Monday, January 16, 2012

VKL in review

I have to admit I was a little skeptical about attending Vogue Knitting Live. I had heard from knitters that it wasn't all that it was cracked up to be - overpriced yarn that is available in the city, massive crowds, and so-so classes. But I was excited about the opportunity to fondle yarns I've only seen online. Plus, one of my favorite yarn companies, Bijou Basin, was going to be there.

Here I am with my yak loot. Yay for yak yarn! I love yaks! 

Me sister in law and I both purchased "gift certificates" that allowed us Marketplace entry as well as one class each. She attended a class on Elizabeth Zimmerman's sweater percentage system. I chose a session with Mari Lynn Patrick. It was an insightful talk about her life, how she has been designing knitwear since she was a child (she decided to be a designer at age 12, she is now 60), and the challenges and pressures of being a designer, along with tips and tricks for design and construction. We also got to examine many of her most famous pieces, including an awesome pocket vest featured in Knit Simples' recent Plus Sized Knitting special issue.

If I had paid the ten dollars for the "marketplace only" ticket I would have been satisfied. I knew this would be my chance to find unique yarns being sold directly by the ranchers, spinner, and dyers, as well as meet designers. There were awesome displays from the Graffiti Grannies and Anna Hraachovec  was there with an adorable Knitting MochiMochi display selling her books. I bought the second one, Teeny Tiny Mochimochi, which she graciously signed for me, and two kits (zombie and unicorn if you must know).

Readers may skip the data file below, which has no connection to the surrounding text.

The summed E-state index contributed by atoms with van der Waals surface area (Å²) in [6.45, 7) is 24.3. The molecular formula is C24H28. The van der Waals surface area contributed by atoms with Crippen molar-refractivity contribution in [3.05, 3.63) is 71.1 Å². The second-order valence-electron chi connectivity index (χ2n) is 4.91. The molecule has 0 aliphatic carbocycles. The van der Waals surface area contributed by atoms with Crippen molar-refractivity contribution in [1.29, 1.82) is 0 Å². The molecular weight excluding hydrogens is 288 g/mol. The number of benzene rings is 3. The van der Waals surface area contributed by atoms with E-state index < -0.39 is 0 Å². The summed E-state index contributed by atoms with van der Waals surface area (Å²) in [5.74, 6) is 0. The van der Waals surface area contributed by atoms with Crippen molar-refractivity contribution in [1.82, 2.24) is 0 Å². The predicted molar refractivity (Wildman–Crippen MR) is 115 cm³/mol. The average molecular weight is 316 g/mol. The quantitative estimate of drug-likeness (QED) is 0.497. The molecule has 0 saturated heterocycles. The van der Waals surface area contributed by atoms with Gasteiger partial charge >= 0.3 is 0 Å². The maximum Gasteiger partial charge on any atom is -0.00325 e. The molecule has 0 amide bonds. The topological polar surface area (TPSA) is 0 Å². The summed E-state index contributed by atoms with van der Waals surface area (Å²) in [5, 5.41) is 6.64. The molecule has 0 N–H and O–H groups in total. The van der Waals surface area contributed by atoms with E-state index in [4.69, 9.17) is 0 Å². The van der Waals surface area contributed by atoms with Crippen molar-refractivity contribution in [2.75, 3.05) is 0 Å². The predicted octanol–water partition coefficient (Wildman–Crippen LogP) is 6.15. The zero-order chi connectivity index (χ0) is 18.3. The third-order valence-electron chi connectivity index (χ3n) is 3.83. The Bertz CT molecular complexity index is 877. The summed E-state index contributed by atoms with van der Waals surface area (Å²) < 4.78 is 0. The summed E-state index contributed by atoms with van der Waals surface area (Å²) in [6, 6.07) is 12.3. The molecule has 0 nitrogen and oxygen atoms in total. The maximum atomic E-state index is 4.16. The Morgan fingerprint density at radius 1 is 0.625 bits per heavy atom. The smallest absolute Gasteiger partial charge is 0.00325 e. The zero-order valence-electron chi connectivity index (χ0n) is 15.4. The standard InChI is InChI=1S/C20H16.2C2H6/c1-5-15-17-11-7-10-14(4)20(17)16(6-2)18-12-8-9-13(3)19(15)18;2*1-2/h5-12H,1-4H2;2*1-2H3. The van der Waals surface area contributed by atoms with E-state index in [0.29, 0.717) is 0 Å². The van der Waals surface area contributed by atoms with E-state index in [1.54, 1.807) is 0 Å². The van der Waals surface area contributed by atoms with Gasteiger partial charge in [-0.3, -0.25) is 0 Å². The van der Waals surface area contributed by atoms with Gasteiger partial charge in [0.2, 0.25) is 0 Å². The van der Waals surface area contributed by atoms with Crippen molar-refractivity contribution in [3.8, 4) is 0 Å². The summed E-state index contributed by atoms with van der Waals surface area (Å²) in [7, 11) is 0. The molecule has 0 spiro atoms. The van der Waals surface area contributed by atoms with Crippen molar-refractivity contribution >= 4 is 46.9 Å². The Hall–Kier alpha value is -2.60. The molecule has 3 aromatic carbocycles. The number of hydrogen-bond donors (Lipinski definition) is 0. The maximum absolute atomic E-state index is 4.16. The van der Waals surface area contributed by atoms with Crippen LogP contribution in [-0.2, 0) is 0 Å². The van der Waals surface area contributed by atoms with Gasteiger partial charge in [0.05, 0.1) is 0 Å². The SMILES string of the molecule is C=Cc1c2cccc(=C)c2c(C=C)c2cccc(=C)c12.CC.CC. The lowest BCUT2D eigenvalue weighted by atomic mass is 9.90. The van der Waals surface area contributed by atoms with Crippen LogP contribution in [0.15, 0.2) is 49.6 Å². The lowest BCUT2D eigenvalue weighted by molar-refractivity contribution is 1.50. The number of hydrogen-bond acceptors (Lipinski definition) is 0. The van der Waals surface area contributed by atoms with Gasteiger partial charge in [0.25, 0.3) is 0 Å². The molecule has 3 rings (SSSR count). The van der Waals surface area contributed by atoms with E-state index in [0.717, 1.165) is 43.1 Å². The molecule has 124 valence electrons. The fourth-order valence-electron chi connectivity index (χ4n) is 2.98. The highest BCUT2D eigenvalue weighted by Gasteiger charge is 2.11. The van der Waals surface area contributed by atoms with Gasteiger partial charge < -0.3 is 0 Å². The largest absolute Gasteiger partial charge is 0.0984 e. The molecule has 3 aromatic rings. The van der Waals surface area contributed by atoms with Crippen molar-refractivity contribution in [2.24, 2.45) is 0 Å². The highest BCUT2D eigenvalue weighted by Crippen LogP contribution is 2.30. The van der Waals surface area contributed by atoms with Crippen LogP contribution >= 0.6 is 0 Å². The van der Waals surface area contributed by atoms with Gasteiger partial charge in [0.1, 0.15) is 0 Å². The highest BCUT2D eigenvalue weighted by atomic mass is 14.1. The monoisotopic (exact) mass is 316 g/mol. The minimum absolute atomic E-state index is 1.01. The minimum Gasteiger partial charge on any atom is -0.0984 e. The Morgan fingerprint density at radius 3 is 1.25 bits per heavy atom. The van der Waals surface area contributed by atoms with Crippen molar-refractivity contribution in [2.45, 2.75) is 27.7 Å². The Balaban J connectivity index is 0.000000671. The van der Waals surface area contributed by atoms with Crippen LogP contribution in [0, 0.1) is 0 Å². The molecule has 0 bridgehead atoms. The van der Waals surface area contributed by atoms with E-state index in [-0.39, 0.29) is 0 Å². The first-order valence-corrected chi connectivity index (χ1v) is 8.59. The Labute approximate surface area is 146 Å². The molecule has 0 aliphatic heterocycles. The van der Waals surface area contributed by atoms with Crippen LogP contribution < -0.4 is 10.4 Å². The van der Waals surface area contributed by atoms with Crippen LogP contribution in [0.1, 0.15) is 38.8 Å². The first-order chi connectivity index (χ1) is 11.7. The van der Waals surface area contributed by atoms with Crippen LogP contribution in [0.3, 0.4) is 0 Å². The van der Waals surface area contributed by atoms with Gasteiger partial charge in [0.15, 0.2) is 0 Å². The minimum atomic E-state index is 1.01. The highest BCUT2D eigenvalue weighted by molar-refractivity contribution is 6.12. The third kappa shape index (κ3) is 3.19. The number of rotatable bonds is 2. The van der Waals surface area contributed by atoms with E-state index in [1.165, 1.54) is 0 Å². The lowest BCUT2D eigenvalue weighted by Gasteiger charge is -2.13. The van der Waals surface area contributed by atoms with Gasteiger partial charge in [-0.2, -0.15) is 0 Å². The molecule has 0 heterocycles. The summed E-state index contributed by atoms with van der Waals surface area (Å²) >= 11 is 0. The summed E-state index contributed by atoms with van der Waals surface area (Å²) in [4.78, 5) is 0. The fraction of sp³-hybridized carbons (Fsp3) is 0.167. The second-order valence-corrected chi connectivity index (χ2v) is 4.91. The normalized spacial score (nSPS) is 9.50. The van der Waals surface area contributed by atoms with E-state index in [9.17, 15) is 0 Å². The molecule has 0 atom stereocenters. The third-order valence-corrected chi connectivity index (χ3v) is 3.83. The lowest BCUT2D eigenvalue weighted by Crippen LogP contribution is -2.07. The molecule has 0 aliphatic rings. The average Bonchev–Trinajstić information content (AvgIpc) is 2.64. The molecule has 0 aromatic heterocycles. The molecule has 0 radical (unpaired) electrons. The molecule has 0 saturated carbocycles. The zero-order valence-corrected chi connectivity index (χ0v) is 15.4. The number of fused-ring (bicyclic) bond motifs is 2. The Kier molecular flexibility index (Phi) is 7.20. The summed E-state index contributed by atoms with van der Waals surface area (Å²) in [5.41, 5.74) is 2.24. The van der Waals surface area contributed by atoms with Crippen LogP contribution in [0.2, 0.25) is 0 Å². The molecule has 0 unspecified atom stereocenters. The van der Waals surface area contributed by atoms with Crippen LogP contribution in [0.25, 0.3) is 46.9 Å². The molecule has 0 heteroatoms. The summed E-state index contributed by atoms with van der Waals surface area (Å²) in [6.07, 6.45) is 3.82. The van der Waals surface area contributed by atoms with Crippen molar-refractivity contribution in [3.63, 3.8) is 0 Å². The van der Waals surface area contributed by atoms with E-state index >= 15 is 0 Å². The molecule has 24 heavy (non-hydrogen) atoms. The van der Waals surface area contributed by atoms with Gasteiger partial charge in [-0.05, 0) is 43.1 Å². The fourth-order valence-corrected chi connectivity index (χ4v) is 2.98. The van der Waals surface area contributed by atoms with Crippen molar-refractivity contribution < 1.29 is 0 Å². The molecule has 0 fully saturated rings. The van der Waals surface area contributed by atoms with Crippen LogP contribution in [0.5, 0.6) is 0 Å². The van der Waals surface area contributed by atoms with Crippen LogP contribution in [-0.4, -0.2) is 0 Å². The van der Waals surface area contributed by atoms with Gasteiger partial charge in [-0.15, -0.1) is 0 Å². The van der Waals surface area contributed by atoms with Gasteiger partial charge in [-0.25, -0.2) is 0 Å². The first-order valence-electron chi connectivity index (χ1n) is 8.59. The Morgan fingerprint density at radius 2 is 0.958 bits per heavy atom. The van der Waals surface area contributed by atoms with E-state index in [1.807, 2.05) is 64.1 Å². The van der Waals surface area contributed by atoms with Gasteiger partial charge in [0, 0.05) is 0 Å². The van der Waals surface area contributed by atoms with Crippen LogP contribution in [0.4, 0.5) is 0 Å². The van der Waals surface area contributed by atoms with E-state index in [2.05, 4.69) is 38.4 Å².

The Mochimochi Land display and Anna in the background. 

 The Graffiti Grannys had yarn bombed some of the architecture, Vickie Howell herself was hanging out in the beginners' lounge all day, and between my sister in law and myself we had several "celebrity" sightings, including Lily Chin, Nicki Epstein, and Debbie Bliss. There were also fashion shows, panel discussions, demos, and raffles. I received free yarn from Berroco and free knit soak from a couple of places, and got to try square knitting needles and the new lifeline Addi's.

Yarn bombs by the Graffiti Grannys! 

Detail of yarn bomb.
As far as the yarn selection and prices, yes Lion Brand and Knitty City did have booths. But those two shops also had many demos and book signings at their booths. Buffalo Gold was there selling bison yarn, and I got a limited-edition hand dyed Koigu skein from them. Hunt Valley was there with her wonderful 100% cashmere (for ridiculously low prices, I might add), there was a booth with hemp yarn, I finally got some sari ribbon, and I found out what a quivot is. It is a muscat. A lot of the yarn was in the $20 and up per skein range, but you have to remember that this is yarn is, for the most part, not being manufactured in a factory somewhere. It is hand spun and hand dyed by individuals and small companies. And it is of very high quality! Don't get me wrong, I think big box store yarn can be just as fun and exciting to work with, but I am at the point in my stash building where I feel perfectly fine with purchasing that hand spun hand dyed hank that was collected by natives from the shedding bellies of muscats. (Okay, I didn't really buy that, but it does exist).

Sari ribbon from Leilani Arts.

Big 'ol heap of half off yarn at Creatively Dyed.

More sari ribbon and assorted goodies.
Awesome cashmere from Hunt Valley Cashmere.

I absolutely think it was worth attending VLK and can't wait to go back next year. The only think I would do differently is attend more classes.

Some random pretty yarn.

And, one of the best things that happened at VLK...someone recognized my Terrifyingly Ugly Hat from Ravelry!!!

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